Managers tend to cringe when they hear the word “culture,” because cultures seem so mysterious and organic, and they are one of the parts of the organization that managers can’t control. At least, that’s the myth; but in fact you can design your organization’s culture and then set out to create it in very straightforward ways. The catch is that changing a culture requires time, participation from everyone in the organization, a long term plan and careful monitoring.
Step 1: What Culture Do You Want?
Probably the hardest part of the cultural change process is deciding what kind of culture you want to have in your organization. Should it be a strict hierarchy, or maybe a democracy, or a loose federation of experts, or something else entirely? How will people make decisions? How will resources be distributed? What are the penalties for failure and the rewards for success? You won’t be able to answer these questions all at once, because they will evolve over time, but you need to think hard about the kind of culture you would like to work in – the culture that is likely to attract the people you need to achieve your goals. This cultural visioning works best if you can engage everyone in the organization and if everyone feels committed to the project and shares the same vision of how they want to work, and how they want to treat each other.
Step 2: What Culture Do You Have?
Now, you need to characterize the existing culture – after all, you don’t know which way to go if you don’t know where you are. You need to find out what frustrates people, what makes them feel good, what helps them get their job done and what keeps them back. And the only way to get this information is to ask as many people as you possibly can. You can ask people in any number of ways: through surveys, or focus groups, or interviews, or just hanging around the water cooler and talking with people. Write down what you hear and analyze it for common themes – these are your starting point for change.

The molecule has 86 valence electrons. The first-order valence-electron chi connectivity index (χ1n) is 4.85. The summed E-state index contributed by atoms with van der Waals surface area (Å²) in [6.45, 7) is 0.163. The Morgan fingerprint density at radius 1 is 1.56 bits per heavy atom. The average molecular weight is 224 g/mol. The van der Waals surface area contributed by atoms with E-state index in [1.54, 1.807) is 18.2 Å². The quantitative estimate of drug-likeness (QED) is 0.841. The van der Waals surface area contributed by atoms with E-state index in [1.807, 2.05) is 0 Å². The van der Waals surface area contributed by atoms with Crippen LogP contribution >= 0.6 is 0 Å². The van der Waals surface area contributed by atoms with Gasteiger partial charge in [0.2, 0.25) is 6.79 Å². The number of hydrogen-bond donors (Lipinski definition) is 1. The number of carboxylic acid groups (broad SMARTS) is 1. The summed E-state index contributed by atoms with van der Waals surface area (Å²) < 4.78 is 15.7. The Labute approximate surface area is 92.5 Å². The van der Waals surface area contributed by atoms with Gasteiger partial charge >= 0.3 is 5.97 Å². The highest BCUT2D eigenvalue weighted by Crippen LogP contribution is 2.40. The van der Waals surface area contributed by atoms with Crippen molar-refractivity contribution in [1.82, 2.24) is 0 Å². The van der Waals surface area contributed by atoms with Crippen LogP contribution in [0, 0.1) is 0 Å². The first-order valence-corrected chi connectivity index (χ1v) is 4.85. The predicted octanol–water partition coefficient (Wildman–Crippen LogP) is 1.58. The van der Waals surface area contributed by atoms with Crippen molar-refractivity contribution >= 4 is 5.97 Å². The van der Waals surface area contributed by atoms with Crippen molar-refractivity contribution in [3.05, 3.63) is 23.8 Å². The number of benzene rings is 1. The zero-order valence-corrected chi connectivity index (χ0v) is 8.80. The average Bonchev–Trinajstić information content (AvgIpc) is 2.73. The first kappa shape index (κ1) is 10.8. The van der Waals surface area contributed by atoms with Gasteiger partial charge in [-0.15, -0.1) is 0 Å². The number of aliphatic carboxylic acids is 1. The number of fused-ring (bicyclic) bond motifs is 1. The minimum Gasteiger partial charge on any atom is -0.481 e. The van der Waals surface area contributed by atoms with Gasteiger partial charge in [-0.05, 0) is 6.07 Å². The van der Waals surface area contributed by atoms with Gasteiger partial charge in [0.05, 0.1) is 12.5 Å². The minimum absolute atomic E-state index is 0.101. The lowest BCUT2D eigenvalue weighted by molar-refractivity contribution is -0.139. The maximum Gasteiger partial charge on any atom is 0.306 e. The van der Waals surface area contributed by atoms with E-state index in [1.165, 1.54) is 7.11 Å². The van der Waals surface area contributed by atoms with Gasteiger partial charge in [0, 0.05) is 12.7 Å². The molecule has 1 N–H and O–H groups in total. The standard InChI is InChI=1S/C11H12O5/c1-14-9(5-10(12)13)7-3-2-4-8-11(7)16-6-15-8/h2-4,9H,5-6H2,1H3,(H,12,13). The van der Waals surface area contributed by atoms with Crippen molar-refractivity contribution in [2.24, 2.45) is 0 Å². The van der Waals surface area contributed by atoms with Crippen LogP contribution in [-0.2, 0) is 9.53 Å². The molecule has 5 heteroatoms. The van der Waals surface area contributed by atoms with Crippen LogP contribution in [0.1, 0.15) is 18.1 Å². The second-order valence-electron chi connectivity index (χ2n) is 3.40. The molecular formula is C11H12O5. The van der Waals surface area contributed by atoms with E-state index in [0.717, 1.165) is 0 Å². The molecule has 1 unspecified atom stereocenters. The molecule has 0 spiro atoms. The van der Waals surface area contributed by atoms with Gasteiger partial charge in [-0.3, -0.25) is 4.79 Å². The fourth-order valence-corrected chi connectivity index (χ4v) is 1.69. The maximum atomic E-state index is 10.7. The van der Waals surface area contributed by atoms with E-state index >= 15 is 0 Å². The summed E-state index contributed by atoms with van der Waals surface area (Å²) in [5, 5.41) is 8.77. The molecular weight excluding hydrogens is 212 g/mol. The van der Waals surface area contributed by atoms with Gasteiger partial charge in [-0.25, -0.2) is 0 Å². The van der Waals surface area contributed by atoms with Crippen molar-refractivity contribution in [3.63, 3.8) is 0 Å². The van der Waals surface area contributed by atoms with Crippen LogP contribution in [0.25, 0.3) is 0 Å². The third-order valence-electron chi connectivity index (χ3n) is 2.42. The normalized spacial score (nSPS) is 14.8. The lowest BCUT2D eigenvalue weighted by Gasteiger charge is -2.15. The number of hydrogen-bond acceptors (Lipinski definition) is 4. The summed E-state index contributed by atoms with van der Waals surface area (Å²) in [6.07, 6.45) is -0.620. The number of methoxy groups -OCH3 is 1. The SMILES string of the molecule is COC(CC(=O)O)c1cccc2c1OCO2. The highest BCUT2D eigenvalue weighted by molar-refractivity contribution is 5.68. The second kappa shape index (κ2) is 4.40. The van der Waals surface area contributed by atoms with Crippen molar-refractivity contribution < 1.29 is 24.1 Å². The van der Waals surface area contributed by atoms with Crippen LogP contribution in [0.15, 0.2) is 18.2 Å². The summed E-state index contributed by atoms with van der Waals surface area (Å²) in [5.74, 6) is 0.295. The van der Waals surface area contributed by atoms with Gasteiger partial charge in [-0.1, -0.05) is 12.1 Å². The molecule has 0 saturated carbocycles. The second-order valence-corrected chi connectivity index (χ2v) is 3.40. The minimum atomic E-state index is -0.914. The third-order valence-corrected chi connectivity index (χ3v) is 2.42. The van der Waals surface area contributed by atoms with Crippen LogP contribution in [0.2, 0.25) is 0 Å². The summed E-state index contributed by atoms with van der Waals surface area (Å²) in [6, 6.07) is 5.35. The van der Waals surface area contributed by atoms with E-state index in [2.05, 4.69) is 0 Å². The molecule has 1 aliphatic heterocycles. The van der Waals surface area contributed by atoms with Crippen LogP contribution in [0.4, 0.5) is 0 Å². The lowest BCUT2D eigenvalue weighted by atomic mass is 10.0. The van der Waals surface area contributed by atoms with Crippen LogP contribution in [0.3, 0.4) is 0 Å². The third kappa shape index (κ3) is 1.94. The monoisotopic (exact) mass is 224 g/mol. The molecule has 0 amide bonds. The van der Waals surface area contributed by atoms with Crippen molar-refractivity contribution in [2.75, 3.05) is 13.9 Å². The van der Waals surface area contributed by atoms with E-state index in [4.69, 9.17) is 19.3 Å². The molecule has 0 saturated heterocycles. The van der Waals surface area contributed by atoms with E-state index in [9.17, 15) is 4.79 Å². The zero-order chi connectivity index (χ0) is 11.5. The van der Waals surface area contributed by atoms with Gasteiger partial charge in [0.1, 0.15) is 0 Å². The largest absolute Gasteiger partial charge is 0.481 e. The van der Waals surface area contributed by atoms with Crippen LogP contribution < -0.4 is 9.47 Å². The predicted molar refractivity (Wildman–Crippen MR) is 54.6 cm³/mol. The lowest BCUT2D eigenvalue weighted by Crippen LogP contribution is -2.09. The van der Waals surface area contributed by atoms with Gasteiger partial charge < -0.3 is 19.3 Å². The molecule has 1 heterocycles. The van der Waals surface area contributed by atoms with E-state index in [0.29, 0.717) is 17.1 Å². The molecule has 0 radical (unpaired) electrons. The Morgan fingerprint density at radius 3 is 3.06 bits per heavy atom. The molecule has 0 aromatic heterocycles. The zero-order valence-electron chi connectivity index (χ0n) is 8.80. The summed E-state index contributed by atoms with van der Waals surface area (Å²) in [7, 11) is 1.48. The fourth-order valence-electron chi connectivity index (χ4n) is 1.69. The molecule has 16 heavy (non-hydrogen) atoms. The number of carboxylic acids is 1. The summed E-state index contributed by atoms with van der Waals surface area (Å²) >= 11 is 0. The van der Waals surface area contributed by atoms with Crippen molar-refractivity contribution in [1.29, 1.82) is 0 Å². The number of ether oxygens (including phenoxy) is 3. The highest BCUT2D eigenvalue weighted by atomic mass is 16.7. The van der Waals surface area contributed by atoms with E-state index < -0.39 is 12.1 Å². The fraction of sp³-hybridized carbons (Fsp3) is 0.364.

Step 3: What Needs to Change?
Now that you know where you are, and where you want to go, you can start planning the changes to get you from point A to point B. You can plan the changes in two ways: by making the small, easy changes first to get momentum rolling, or by tackling the big, important changes to get dramatic successes early, or a combination of the two. But however your decide to do it, you should identify all the negative aspects of your current culture that you want to stamp out, the positive parts of the current culture that you want to preserve and nurture, and the aspects of your visionary culture that you need to create. If you write these down in detail, you’ll have a road map of the changes you ned to make to create your new culture.
Step 4: How Can You Cause Change?
It’s all very well to imagine a new culture, and to prioritize the needed changes, but how do you actually get a culture to change? Well, it’s easy to describe the methods, but harder to implement them. For each cultural change that you want to make, try to identify the top five organizational traits that prevent you from making the change and start trying to eliminate them. And at the same time, identify the five most important traits that would encourage the change and start promoting those traits. You’re trying to establish both a push and a pull to get you to the new culture: the push is to stamp out negative practices and the pull is to start rewarding positive practices that get the new behavior started.